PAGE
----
Shreya Sampath and Marisa Syed are with Encode Justice, a student group partnering with ACLU-NJ to explore the impact of school surveillance on New Jersey students.   

Once while taking an exam, one of us asked our teacher how she could see everything we did on our computer screens. She said that the school’s IT department had access to everything we did on our computer – not just during the test, but even when we’re not in school. That did not sit well with us. The ominous feeling that we were being watched has lingered, a feeling that resonates with students around New Jersey and across the country. It made us realize that as public school students, we are subject to mass surveillance enabled by unvetted advanced technologies every day. 

As two of the student leaders of the New Jersey chapter of Encode Justice, a global youth-led coalition advocating for human-centered artificial intelligence, our mission is to explore the vacuum of knowledge surrounding just how far this kind of surveillance goes. In partnership with the ACLU of New Jersey, we have been researching the alarming amount of surveillance that students are subjected to by schools and police. Our research has revealed that schools in New Jersey:  

  • Spend tens of thousands of dollars on tools that scan everything a student writes, communicates, or searches to flag “concerning” content using artificial intelligence. In some school districts, that information could be shared directly with the police. 
  • Spend millions of dollars on surveillance cameras with facial recognition and other AI-enabled capabilities, with no proof that these expensive tools make us safer. 
  • ​​​Spend thousands of dollars on tools to monitor everything students do on social media and might punish students for what they post, even when those posts have nothing to do with school. 

It is clear from our research that school monitoring software does not serve the interests of all students. Instead, the practice of student digital monitoring desensitizes youth to the surveillance state, disproportionately impacting the lives of lower-income, minority, and LGBTQ+ students.  

As members of Gen Z ​​​​in the age of social media companies, facial recognition cameras, and monitoring tools, make us – and many others our age – desensitized to the idea of mass surveillance. Though school surveillance has existed in some form for decades, the explosion of AI-powered surveillance followed an increase in the distribution of school-sponsored laptops and the move to remote learning. Administrators began monitoring the actions and speech of students using algorithms and technology. The “alleged” purpose of this technology is to protect students from unsuitable content, assure that students do not misuse resources, and flag activity that denotes issues related to mental health, substance use, and harassment that need immediate attention.  

But studies have shown that six in ten students report they do not feel comfortable expressing their true thoughts and feelings online when their activity is being monitored – a clear display of the harmful chilling effect of school surveillance that deters students from exercising their rights and freedoms. In a school context, this means students are scared to research contentious issues for assignments, express their opinions, and communicate their feelings using school-sponsored computers.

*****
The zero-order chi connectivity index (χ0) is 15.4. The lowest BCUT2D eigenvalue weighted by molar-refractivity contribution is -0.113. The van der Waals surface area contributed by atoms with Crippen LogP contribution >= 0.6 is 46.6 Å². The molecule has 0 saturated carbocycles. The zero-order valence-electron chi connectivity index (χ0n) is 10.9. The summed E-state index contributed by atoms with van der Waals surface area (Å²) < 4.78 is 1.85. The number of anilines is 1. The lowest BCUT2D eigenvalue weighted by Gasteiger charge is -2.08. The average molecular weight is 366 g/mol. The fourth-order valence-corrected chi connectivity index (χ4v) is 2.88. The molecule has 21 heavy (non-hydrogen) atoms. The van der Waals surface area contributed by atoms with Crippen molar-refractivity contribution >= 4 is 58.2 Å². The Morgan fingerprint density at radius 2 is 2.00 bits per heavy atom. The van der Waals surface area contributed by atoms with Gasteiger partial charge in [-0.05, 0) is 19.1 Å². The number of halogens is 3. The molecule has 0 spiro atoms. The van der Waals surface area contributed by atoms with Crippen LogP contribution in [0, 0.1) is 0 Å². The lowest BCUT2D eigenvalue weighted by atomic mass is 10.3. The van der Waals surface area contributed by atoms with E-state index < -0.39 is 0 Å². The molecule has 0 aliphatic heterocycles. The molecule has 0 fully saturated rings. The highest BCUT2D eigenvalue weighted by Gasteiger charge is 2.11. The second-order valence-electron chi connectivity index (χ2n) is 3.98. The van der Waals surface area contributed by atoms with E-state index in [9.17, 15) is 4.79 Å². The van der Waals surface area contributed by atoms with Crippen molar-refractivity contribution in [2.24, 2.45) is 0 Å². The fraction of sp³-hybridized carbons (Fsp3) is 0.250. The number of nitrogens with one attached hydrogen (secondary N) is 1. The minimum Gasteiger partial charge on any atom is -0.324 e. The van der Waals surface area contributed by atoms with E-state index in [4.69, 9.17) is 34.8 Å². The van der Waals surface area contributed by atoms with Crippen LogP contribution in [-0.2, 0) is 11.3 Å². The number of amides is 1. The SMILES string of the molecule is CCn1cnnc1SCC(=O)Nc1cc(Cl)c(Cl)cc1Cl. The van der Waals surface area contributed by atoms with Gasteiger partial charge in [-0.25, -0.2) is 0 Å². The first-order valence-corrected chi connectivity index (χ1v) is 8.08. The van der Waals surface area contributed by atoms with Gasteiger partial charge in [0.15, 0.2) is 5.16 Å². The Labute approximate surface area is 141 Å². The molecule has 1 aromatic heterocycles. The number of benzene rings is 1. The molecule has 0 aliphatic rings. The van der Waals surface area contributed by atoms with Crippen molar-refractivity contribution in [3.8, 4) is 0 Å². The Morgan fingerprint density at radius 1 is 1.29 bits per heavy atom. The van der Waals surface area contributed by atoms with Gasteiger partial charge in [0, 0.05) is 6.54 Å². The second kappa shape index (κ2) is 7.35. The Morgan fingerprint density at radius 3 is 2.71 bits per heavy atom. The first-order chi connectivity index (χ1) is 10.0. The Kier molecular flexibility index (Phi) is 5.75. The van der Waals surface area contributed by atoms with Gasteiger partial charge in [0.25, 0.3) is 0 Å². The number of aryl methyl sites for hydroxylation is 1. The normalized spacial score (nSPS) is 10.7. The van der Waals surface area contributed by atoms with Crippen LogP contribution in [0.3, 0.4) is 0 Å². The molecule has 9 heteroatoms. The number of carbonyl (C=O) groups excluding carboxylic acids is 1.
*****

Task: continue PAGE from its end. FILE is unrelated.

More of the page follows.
And for students who are unaware of the extent of the surveillance they are being subjected to, they might share sensitive information on their computers without knowing who may see it. Students commonly explore sensitive topics like mental health or sexuality online, but these surveillance technologies put that kind of personal information at risk without their consent. In a country turning more hostile to the LGBTQ+ community every day, “outing" students and exposing them to discrimination

Low-income and minority students are particularly vulnerable to this heightened surveillance.  At one of our high schools, low-income students make up 60% of the population. For many, a school-sponsored computer is their only avenue to participate in the many parts of our lives that happen online. In certain cases, when an algorithm flags that online activity, it might contact the police directly before notifying parents or school administrators, subjecting those students and their families to unnecessary policing. These systems subject low-income students to over-policing or push them away from online pursuits for fear of being criminalized. 

The companies that make surveillance tools often market their technologies as a response to the student mental health crisis, encouraging schools to use them in substitution of mental health infrastructure. But by relying on algorithms and content moderators detached from student experiences, these technologies dehumanize students. We found that the North Brunswick school district spent over $58,000 for just one year of a software tool that monitors student communications with AI. That money could instead go to real mental health resources. 

Ultimately, students care about privacy, too. We care that our data is collected and commodified by anonymous third parties. We care that many of our peers, censor themselves in learning environments whose purpose is to encourage exploration and free thought. We care that the implications of surveillance are wide-reaching and more severe for lower-income minority communities. As AI-powered surveillance continues infiltrating new environments, we must regulate its uses. Unchecked AI leads to perpetuating – and worsening –already existing discrimination. Together, we must encourage school districts to make evidence-based decisions that center the needs of students. Heightened surveillance is not the solution.